Reform Scotland News: 28 February 2014


All newspaper references refer to Scottish editions. Where there is a link to a newspaper’s website, the relevant page reference is highlighted and underlined.


In addition to the newspaper stories outlined below, further news coverage can be found online at BBC News Scotland, STV News and Sky News



Independence: Standard Life has reportedly warned that a Yes vote could mean the reallocation of parts of the business outside Scotland. The UK government is warning that more companies could follow suit. (The Scotsman page 1, The Herald page 1, Times page 1, Daily Telegraph page 1, Financial Times page 1, Financial Times page 5, Daily Express page 1, Daily Record page 9, Sun page 8)


Peter Jones comments, in the Times page 7, that uncertainty for Standard Life’s customers over what will happen in the independence referendum could have serious knock on effects for the company.


Alan Cochrane comments, on page 7 of The Daily Telegraph, that Alex Salmond still believes a currency union is achievable, to negate the threat of Standard Life moving South, despite it being rejected by Westminster.


Pension Reform: Reform Scotland has urged politicians to make far-reaching changes to the pension system and bring in a Universal Contributory Pension similar to the Australian pension system. (Herald page 10, Scottish Daily Mail page 19, Press and Journal page 22)


Devolution: Labour MSP Douglas Alexander, shadow foreign secretary, will reportedly call for Labour to “act boldly” in plans for further devolution if Scotland remains part of the UK. (Herald page 6, Daily Record page 8, Scotsman page 8)


EU Reform: There was reportedly some relief for David Cameron over EU reform with Angela Merkel reportedly agreeing with conservative criticisms over free movement in Europe (Herald page 2, Scotsman page 12)


Cosla: Glasgow council is reportedly to leave Cosla. (The Herald page 4)


Scottish identity: The 2011 census has shown that one in three of all minority ethnic groups considered themselves to have some Scottish identity. (Herald page 9)


Patricia Hewitt: Patricia Hewitt, former Labour Cabinet minister, has reportedly said that she got it wrong when she ran the National Council for Civil Liberties, in failing to distance the group from the Paedophile Information Exchange. (Times page 9, Daily Telegraph page 1, Sun page 6)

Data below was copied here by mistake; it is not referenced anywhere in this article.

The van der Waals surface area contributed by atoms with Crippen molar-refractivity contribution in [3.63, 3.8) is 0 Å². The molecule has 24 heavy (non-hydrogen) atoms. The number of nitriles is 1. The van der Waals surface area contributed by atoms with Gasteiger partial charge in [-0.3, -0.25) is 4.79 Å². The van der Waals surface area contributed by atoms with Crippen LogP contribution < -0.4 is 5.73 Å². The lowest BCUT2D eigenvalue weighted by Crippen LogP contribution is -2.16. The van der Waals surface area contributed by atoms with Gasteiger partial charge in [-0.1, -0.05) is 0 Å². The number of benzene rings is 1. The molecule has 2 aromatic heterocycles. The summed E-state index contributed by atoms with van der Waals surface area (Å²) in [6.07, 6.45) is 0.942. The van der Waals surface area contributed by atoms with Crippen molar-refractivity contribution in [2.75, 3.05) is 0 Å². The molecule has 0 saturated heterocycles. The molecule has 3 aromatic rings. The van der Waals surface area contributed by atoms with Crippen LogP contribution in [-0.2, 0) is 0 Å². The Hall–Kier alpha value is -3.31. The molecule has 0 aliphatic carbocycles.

RBS bonus pot: There has been reportedly been anger over the £576 million bonus pot at RBS, despite reported losses of £8.2 billion in 2013. (Herald page 4, Financial Times page 1, Daily Record page 6, Sun page 2)


Scottish Credit Rating: A report by Standard and Poor has reportedly said that an Independent Scotland would struggle to reach the same AAA credit rating as the UK, without a currency union. (Scotsman page 5, Financial Times page 5)



Trams: Trams are being considered by the Glasgow city council to run from the city centre to the airport. (Scotsman page 11)



Corroboration: A vote on whether to remove the reform on corroboration, which sets out to remove the requirement of evidence in Scottish trials coming from two sources, was narrowly rejected yesterday. MSPs rejected the amendment to the controversial Criminal Justice (Scotland) bill with 64 votes to 61, with one abstention. (Scotsman page 1, Herald page 1, Times page 2, Daily Telegraph page 5, Sun page 2)


Commonwealth games security: There are concerns over the plans to recruit 600 special constables for the commonwealth games, because only 100 have been reportedly signed up so far. (Herald page 1)



Whistleblower: The police have reportedly met with Dr Jane Hamilton, the psychiatrist at the centre of an NHS gagging row, concerning staff being able to speak out when they believe patients are at risk. (Herald page 3)